Original Story Title: Regret
Original Story Link: http://yalublyutebya.livejournal.com/14212.html
Original Story Pairings: None
Original Story Rating: G
Original Story Warnings: Spoilers for The Reichenbach Fall
Remix Story Title: Certainty
Remix Author: tartancravat
Remix Beta: stitch42
Remix Britpicker: bethia
Remix Story Pairings: None
Remix Story Rating: PG
Remix Story Warnings: Spoilers for The Reichenbach Fall
Summary: Every time someone dies, she thinks about the way they say that--"we have lost a good man." As though he’d been misplaced.
Sally has been to a lot of funerals. Careful though they are, the police sometimes lose people. Of course they do.
Every time it happens, every time someone dies, she thinks about the way they say that--”we have lost a good man.” As though he’d been misplaced, like a lost sock or an earring. As though he’d slipped through the cracks.
They did not lose Sherlock Holmes. He was not a good man. He did not slip through the cracks.
He was pushed. Sally helped to push him.
She leans against the wall behind New Scotland Yard, and rolls a cigarette between her fingers. She doesn’t smoke, and the cigarette came from the emergency pack Lestrade keeps in his desk, for days when the air is so full of smog that a little more smoke can’t hurt it. Days like this one.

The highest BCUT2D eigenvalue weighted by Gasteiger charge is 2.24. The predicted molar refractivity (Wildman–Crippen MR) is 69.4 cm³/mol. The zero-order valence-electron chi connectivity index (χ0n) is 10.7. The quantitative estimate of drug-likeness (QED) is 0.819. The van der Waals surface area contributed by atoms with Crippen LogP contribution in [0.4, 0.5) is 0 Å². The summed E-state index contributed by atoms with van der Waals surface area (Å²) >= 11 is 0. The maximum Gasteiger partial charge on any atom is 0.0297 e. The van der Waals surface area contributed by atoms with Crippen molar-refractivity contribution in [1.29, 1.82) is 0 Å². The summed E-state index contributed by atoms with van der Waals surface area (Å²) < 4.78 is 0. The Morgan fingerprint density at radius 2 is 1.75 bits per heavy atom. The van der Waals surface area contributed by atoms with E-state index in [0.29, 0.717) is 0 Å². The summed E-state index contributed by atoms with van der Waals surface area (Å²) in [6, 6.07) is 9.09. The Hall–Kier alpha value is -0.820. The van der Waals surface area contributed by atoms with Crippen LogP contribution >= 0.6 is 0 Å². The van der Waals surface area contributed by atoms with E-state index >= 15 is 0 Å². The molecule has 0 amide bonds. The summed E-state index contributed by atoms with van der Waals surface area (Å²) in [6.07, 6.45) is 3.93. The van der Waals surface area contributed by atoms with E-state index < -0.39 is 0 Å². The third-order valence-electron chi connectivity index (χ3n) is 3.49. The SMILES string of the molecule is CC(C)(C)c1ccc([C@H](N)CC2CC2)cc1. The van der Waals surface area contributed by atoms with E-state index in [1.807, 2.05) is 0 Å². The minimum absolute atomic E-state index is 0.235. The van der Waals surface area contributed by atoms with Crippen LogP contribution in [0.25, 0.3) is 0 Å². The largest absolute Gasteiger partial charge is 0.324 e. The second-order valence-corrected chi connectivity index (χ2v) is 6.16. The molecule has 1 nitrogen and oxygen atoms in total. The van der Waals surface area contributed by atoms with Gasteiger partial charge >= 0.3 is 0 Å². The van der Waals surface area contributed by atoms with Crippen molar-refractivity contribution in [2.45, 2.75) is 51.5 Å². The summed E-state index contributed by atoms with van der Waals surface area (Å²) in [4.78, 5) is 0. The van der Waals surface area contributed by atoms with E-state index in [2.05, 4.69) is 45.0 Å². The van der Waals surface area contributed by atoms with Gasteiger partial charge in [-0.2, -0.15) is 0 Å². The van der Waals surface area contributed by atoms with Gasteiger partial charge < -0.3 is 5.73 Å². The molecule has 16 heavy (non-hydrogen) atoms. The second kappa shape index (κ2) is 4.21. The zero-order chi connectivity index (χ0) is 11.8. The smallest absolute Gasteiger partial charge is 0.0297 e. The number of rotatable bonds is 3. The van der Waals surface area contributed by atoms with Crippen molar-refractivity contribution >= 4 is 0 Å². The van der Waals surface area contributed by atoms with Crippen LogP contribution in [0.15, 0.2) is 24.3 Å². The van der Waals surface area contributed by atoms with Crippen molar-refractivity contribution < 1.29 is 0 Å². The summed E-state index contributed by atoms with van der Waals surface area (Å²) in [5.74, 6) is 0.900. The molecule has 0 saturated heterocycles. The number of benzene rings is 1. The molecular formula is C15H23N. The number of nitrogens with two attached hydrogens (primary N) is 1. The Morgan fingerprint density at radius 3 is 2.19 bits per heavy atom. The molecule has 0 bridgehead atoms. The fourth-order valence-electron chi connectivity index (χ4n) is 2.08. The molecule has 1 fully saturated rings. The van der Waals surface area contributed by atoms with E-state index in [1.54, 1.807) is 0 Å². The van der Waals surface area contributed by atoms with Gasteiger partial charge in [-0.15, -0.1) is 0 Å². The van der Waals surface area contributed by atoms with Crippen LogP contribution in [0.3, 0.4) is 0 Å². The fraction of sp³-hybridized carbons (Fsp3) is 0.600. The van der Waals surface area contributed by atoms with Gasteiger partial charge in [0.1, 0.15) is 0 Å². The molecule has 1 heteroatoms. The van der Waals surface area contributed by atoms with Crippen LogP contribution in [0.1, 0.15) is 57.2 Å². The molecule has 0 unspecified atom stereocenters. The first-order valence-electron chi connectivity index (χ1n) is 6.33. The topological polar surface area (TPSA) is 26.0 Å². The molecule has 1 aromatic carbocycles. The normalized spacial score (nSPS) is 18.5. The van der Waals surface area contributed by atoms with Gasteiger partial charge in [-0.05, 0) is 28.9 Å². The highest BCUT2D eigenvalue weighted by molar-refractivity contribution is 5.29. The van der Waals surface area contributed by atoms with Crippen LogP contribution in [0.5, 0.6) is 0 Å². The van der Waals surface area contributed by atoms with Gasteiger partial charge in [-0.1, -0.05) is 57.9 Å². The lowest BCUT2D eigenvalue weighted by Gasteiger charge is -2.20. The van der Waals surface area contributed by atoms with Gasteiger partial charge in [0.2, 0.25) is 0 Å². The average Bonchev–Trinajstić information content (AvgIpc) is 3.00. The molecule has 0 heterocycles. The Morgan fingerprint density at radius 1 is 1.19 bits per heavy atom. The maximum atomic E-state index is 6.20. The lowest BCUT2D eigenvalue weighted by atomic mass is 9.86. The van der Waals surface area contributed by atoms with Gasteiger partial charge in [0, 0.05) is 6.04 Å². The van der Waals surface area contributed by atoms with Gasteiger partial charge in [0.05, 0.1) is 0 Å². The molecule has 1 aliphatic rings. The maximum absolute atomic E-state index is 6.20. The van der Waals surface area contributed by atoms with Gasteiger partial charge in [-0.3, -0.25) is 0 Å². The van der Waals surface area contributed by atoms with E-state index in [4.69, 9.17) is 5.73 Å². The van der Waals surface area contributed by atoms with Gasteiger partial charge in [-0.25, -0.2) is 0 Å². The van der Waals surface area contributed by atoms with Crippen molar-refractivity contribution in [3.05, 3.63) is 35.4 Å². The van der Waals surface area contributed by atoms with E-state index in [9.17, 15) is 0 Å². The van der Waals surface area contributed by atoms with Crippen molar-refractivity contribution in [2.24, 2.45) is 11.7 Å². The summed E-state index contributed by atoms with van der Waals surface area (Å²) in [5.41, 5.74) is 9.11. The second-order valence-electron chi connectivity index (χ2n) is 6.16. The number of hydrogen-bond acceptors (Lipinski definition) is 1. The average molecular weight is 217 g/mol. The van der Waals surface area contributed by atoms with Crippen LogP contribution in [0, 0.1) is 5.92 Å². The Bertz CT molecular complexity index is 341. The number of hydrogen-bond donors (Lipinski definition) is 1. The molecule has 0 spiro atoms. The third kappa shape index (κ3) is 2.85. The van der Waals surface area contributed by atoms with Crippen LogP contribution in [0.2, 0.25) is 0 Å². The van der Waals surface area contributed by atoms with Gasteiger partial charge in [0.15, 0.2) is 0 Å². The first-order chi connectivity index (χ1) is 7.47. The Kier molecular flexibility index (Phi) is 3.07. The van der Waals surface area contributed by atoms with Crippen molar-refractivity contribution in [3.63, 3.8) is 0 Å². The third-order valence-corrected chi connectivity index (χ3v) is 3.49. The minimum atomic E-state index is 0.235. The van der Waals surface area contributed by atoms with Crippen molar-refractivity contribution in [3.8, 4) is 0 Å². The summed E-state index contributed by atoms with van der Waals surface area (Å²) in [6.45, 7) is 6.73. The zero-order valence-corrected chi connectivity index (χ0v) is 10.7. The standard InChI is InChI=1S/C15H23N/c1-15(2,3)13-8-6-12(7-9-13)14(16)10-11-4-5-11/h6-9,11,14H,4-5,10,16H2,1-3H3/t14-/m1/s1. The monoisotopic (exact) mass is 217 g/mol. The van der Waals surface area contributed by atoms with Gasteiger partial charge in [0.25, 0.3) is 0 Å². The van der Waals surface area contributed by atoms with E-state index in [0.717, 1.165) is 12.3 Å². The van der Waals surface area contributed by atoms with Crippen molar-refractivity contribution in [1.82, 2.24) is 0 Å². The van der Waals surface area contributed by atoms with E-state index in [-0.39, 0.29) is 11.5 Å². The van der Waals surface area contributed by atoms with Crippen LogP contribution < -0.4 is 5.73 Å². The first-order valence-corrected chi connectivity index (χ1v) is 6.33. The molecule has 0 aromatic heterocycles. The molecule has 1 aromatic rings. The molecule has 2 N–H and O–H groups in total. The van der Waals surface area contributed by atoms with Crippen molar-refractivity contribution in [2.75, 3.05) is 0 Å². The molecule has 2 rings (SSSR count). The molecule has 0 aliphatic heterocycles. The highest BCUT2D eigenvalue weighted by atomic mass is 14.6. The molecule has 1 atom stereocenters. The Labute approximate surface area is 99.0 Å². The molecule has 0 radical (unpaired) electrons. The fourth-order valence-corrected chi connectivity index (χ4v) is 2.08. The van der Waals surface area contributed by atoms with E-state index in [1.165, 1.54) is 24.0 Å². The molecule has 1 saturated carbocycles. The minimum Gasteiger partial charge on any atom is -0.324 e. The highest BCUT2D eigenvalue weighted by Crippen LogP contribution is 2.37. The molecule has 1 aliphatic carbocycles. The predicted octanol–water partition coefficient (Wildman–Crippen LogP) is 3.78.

Nobody liked Sherlock, least of all Sally. Still, a man is dead, and they are all so smug.
She pulls Lestrade’s lighter out of her pocket and lights the cigarette. The harsh smell is instantaneous, and she pulls it into her mouth. It mixes with the sick feeling in her stomach, but it’s quiet. She is quiet and still for a moment, breathing in smoke and beginning, slowly, to shift the weight that has settled on her mind.
This is Sally Donovan, lighting a candle for a dead man.
Sally once told John Watson that one day they would be standing around a dead body, and Sherlock Holmes would be the one that put it there.
There is a dead body. Sally helped to put it there.
She doesn’t go to his funeral.
She’s sorry he’s dead, but she’s not sorry he’s gone. She doesn’t miss him, of course she doesn’t. In the aftermath, it’s the turmoil at work that really bothers her.
The evening after Sherlock’s funeral, she buys a bottle of whisky and goes round to Lestrade’s flat. She hasn’t seen him in days, and frankly she misses him, but mostly she feels like it’s her fault he’s suspended.
When he sees her standing in his doorway, there’s a blank moment before he closes his eyes, takes a breath, and lets it out again. “All right,” he says. “Give it here.” He reaches out for the bottle of whisky and steps back to let her inside.
Sally feels wrong-footed--because she is--but she shuts the door behind her and takes off her coat. “Hey. I thought maybe you could use that.”
“Ta. I’ll get us something to drink it out of. Too early for straight from the bottle.”
She follows him into the kitchen, and watches him pull two glasses out of a cupboard before he shoos her into the lounge. She sits down on the sofa and dumps her bag on the floor. She’s been here before, once or twice, but never for very long, and it doesn’t usually look like this. The room is spotlessly clean and severely tidy, and Sally wonders if Lestrade’s been cleaning, just for lack of anything better to do. His office at work is always a mess.